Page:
Friday, November 4, 2011

Stoning Stephen (Acts 6:5)

How was Stephen killed? He was stoned to death

Stephen enters the Biblical text by being elected as one of the first seven deacons (Acts 6:5). It appears he stood out from his peers as he is listed first and is characterized in language typically reserved for prophets - “a man full of faith and of the Holy Spirit (Acts 6:5 NASB)”.

The nascent Christian movement was growing rapidly (Acts 6:7) and Stephen’s talents (Acts 6:5, 8) placed him at the forefront. One group’s success is another’s threat and Stephen faced opposition from a contingent of Disapora Jews from the Synagogue of Freedmen (Acts 6:8). Unable to handle the truth or refute it, they convinced some men to serve as false witnesses claiming that Stephen spoke “blasphemous words against Moses and against God (Acts 6:11 NASB).”

Though the resistance began with only a small party it escalated, a riot ensued (Acts 6:14) and the incident culminated with an audience before the high priest (Acts 7:1). Throughout the charges, Stephen remained silent until he faced the high priest and when he finally spoke, he delivered one of the longest speeches in the book of Acts (Acts 7:2-53). The filibuster reviewed “salvation history” (heilsgeschichte) and concluded with the acknowledgment that the religious establishment had a long history of persecuting prophets (Acts 7:52).

The trial transformed into a lynching and Stephen was stoned (Acts 7:58-60), a common method of death in such situations (II Chronicles 24:20-22; Philo (20 BCE-50 CE), Special Laws 1.54-57; Josephus (37-100), Antiquities 14.2.1). Midrash clearly outlines the protocol for stoning (Midrash Sanhedrin 6.1-4) and in the case of Stephen, it was not followed aside from holding the execution outside court in conjunction with Leviticus 24:14. This is because Stephen was a victim of lynching, not capital punishment.

Ben Witherington III (b. 1951) explains:

The stoning makes clear that they thought Stephen was blaspheming. It should be noted that nothing is said about the high priest offering a verdict, no formal sentence is announced, and nothing here suggests anything other than a lynching, an act of violent passion. (Witherington, The Acts of the Apostles: A Socio-Rhetorical Commentary, 276)
Stephen’s innocense is highlighted throughout the account. The text claims that “all who were sitting in the Council saw his face like the face of an angel (Acts 6:15 NASB).” As he died, the deacon experienced a theophany (divine appearance) uttering among his famous last words - “Behold, I see the heavens opened up and the Son of Man standing at the right hand of God (Acts 7:55-56 NASB).” After asking Jesus to take him and forgive his persecutors, Stephen died (Acts 7:59-60).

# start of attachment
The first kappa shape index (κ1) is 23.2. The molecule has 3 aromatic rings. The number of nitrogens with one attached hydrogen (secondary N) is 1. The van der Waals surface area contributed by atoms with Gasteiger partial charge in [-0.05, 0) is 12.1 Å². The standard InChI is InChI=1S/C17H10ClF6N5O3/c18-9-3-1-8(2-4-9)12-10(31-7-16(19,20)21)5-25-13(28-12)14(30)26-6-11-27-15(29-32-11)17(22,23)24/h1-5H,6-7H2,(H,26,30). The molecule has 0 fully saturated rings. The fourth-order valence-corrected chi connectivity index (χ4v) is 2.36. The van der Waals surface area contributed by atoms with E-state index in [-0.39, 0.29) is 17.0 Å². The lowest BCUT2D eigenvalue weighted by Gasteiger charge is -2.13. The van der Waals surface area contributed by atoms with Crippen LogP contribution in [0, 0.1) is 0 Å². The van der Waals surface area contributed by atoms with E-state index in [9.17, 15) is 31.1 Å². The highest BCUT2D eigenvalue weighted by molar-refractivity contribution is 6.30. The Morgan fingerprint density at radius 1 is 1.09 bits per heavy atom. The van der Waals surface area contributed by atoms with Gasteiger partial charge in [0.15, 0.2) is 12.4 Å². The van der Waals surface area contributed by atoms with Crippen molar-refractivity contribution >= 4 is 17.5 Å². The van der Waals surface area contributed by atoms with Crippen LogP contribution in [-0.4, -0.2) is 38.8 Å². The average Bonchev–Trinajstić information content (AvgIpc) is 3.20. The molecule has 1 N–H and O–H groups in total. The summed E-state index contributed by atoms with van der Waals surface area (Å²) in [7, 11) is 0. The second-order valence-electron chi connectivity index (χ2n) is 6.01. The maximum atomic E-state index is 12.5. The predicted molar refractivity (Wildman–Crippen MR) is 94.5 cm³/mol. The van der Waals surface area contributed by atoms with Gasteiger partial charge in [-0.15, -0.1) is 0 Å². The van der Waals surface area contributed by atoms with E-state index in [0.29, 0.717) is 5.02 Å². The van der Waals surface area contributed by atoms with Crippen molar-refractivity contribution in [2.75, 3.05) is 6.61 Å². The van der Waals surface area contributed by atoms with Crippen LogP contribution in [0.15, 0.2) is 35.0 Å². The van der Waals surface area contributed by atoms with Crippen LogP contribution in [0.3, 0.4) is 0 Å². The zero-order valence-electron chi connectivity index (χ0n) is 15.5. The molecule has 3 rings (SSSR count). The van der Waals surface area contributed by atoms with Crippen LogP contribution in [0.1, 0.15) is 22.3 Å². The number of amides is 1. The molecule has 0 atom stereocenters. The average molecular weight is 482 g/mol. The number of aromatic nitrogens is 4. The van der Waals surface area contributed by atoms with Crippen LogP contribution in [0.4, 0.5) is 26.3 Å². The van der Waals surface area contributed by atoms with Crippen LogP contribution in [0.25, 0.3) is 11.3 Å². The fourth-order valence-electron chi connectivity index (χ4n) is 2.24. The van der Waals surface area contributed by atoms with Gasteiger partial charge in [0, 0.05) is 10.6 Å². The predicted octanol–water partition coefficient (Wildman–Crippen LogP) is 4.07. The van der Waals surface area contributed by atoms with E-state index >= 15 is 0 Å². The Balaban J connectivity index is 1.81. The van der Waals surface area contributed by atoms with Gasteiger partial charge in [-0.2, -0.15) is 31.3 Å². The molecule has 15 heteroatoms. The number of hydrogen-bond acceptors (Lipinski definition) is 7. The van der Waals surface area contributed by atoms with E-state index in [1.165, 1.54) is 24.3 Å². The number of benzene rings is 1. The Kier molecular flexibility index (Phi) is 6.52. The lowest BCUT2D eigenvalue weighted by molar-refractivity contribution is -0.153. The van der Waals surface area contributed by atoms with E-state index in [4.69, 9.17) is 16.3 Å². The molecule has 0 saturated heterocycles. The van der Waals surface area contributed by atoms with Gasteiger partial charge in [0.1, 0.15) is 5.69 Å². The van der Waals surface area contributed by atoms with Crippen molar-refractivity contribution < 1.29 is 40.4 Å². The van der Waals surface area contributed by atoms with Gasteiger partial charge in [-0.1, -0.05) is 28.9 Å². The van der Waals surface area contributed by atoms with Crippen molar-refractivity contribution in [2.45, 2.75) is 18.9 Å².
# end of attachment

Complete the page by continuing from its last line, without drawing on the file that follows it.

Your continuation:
Why was Stephen killed? The charge against Stephen was the same Jesus faced - was the rationale the same? Is anyone today in danger of dying for similar reasons? Should contemporary Christians pose a threat to the religious establishment?

Stephen’s death is a turning point in Christian history and the book of Acts. Luke Timothy Johnson (b. 1943) analyzes, “Stephen is a pivotal figure: he anticipates the future success and conflict of the mission among the nations, but his death also puts a close to the Jerusalem narrative (Johnson, The Acts of the Apostles (Sacra Pagina), 112).”

The lynching made Stephen the first Christian martyr. The word “martyr” comes from the Greek martyros meaning “witness”. The man who was murdered because of false witnesses remains a witness centuries after his death. If Stephen’s death was intended to be a deterrent for conversion, the action failed. As Søren Kierkegaard (1813-1855) wrote, “The tyrant dies and his rule is over, the martyr dies and his rule begins (Kierkegaard, Papers and Journals, 352).”

To what lengths are you willing to go to for your faith? Are you willing to die? Are you grateful that you don’t live in a region where you need to? Do you respect others who die for their faith whatever that faith may be?

“The prophet and the martyr do not see the hooting throng. Their eyes are fixed on the eternities.” - Benjamin Cardozo (1870-1938)

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